Lessons From a For-Profit: Strategic PlanningTerry Rawls | Executive Director of the Division of Educational Outreach and Summer Programs, Appalachian State University
In this series, we’re exploring the lessons traditional institutions and successful for-profit institutions can share with each other, and in this installment we will focus on strategic planning. The darling of accreditors, in reality strategic planning in higher education, ranges from PITA (no, not the Middle-Eastern bread or the anti-meat group) to Guiding Star.
Simply put, in my experience, traditional institutions’ strategic plans are pretty much worthless, but strategic planning is essential. And in for-profit institutions, strategic planning is of limited value, but strategic plans are golden. You may want to read that again because it can be a bit confusing. It’s about process versus outcome, and the two sectors have very different takes on the subject.
Here’s how it works: in traditional institutions, there’s generally a broad governance structure that allows for input from almost every corner of the organization. This structure places emphasis on input, and we all know that the broader the input, the less focused the output. So, in the traditional setting, the process of gathering input serves to enlighten groups and individuals; to surface issues and opportunities; and to, as much as possible, get everyone on the same page. The resulting plans, however, are usually vague, difficult to execute and in need of revision before the ink dries.
On the other hand, the organizational structure of the typical successful for-profit institution is flatter, with less emphasis on extending governance across the organization and more emphasis on student and institutional success. It’s not uncommon, then, in a for-profit institution for employees to have very little, if any, input into the strategic plan, and it’s very common for those same employees to know exactly what is in their institution’s plan. Although the process is obscure, the resulting plans serve well in guiding decision making at all levels.
An example? I was involved in a site visit at a very successful for-profit school recently. When asked about the strategic plan, employees across the institution — from the business office to adjunct faculty members — could readily relate how what they did supported that plan. However, when asked what input they had had in the plan, most just gave me a blank stare. They accepted that the plan came from management and the board and didn’t expect to have an opportunity to provide input in that process.
Here’s an example of a for-profit that I believe really got it right by embracing the planning process as well as the resulting strategic plan. First, this institution has a structure in place to collect input from every employee in the organization by having sub-groups get together to create SWOT (Strengths, Weaknesses, Opportunities & Threats) analyses. These are then used by management to create an institutional SWOT. The reality is that there are dozens of these SWOTs, too many to realistically do more than inform the final document presented to the board of trustees, but the process engages everyone and leads to better focus and communications across the organization.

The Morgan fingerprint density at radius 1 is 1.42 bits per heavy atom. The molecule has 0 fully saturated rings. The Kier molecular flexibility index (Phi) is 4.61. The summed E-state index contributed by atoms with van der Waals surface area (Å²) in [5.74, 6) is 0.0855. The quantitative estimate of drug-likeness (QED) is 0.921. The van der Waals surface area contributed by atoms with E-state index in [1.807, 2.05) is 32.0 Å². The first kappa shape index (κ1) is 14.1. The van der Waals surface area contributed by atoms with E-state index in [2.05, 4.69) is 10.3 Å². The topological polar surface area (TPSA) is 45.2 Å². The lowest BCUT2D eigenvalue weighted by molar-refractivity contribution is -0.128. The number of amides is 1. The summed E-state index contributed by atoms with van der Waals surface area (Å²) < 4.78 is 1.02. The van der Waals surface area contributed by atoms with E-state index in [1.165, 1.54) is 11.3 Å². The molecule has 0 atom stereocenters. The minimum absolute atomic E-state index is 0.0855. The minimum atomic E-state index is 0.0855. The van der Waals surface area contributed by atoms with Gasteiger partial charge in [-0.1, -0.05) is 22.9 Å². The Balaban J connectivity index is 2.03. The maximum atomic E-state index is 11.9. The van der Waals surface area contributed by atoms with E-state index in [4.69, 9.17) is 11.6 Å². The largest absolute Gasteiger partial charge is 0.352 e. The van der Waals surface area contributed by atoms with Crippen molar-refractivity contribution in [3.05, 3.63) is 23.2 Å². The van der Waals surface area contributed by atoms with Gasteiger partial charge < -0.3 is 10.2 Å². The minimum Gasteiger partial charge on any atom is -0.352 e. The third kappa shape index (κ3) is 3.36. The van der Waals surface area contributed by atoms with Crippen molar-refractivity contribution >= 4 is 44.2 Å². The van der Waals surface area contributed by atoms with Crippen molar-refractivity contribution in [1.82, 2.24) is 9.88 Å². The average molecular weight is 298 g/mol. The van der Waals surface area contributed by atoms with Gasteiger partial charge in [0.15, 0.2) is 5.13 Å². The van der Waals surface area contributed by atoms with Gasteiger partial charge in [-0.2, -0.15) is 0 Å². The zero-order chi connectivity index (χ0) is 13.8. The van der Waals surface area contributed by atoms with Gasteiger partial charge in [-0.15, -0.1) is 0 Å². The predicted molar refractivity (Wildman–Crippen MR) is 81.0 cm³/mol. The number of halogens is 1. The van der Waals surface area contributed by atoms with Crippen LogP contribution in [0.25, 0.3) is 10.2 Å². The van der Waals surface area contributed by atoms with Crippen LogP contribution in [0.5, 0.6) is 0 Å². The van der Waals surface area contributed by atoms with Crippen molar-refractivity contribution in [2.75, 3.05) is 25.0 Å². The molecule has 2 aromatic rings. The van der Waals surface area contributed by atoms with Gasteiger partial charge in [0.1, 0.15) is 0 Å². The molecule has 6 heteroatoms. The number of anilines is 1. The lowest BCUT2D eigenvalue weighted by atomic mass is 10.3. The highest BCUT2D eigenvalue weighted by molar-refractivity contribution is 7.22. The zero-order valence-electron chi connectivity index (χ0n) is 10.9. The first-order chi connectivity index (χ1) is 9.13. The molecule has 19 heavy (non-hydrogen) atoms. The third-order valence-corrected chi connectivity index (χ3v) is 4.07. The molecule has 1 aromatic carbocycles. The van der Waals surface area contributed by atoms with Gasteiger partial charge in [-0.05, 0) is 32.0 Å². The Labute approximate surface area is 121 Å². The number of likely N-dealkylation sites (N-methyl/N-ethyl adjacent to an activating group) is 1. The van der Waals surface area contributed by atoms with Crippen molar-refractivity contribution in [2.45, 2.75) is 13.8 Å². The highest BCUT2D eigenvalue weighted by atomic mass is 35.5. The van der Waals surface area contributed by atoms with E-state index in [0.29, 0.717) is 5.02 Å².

Management’s SWOT is translated into a strategic plan that covers the next five years and is accompanied by a one-year plan with very specific targets for success. The board then approves these plans and the organization moves on to the next phase. And here is where it gets interesting.
The approved plans are then delivered to the institution and used to develop tactical plans for the coming year. These are very specific, highly detailed action plans and every activity maps to one or more of the elements in the institutional strategic plan (a brilliant implementation of the software program TracDat manages this complex process). Next, these tactical plans are used to develop the budget for the coming year, where each tactic is funded based on its contribution to the strategic plan. Finally, every unit reports to management on both their tactical plan implementation and budget performance every quarter, and these public reports hold the units accountable and coordinates efforts across the institution. It is a thing of beauty.
Traditional institutions should use elements of the for-profit’s approach to tighten up your strategic planning processes and better integrate them with your budgeting processes to create actionable, meaningful plans. And for-profits, try taking a page out of the traditional schools’ proclivity to garner broad-based input; it will result in faculty, staff and students who feel more connected with the institution and its plans for the future.
In the next installment we’ll take a look at nimbility, starting with determining if that’s even a word.
Author Perspective: Business